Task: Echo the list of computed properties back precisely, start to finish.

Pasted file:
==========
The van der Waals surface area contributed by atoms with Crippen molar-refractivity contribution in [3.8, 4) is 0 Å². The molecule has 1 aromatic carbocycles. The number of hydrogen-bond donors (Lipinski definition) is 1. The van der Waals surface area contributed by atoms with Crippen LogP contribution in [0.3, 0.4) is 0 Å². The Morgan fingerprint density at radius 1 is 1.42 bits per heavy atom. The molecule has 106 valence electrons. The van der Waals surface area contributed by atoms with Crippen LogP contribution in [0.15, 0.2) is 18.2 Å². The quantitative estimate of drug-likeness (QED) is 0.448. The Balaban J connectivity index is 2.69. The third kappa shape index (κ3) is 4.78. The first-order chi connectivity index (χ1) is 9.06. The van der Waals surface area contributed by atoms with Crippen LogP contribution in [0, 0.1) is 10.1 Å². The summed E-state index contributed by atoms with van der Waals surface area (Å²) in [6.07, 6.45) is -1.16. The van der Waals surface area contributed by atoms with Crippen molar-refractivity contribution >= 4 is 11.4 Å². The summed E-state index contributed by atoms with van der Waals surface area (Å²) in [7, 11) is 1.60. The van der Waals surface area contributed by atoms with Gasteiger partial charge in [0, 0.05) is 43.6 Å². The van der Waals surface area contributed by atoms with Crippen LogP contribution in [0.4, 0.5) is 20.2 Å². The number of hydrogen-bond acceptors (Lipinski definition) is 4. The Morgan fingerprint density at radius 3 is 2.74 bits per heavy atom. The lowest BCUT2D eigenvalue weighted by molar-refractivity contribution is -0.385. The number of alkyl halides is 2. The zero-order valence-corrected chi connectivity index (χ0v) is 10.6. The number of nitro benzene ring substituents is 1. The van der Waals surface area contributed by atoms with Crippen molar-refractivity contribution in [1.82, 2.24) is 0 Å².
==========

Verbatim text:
The van der Waals surface area contributed by atoms with Crippen molar-refractivity contribution in [3.8, 4) is 0 Å². The molecule has 1 aromatic carbocycles. The number of hydrogen-bond donors (Lipinski definition) is 1. The van der Waals surface area contributed by atoms with Crippen LogP contribution in [0.3, 0.4) is 0 Å². The Morgan fingerprint density at radius 1 is 1.42 bits per heavy atom. The molecule has 106 valence electrons. The van der Waals surface area contributed by atoms with Crippen LogP contribution in [0.15, 0.2) is 18.2 Å². The quantitative estimate of drug-likeness (QED) is 0.448. The Balaban J connectivity index is 2.69. The third kappa shape index (κ3) is 4.78. The first-order chi connectivity index (χ1) is 9.06. The van der Waals surface area contributed by atoms with Crippen LogP contribution in [0, 0.1) is 10.1 Å². The summed E-state index contributed by atoms with van der Waals surface area (Å²) in [6.07, 6.45) is -1.16. The van der Waals surface area contributed by atoms with Crippen molar-refractivity contribution >= 4 is 11.4 Å². The summed E-state index contributed by atoms with van der Waals surface area (Å²) in [7, 11) is 1.60. The van der Waals surface area contributed by atoms with Gasteiger partial charge in [0, 0.05) is 43.6 Å². The van der Waals surface area contributed by atoms with Crippen LogP contribution in [0.4, 0.5) is 20.2 Å². The number of hydrogen-bond acceptors (Lipinski definition) is 4. The Morgan fingerprint density at radius 3 is 2.74 bits per heavy atom. The lowest BCUT2D eigenvalue weighted by molar-refractivity contribution is -0.385. The number of alkyl halides is 2. The zero-order valence-corrected chi connectivity index (χ0v) is 10.6. The number of nitro benzene ring substituents is 1. The van der Waals surface area contributed by atoms with Crippen molar-refractivity contribution in [1.82, 2.24) is 0 Å².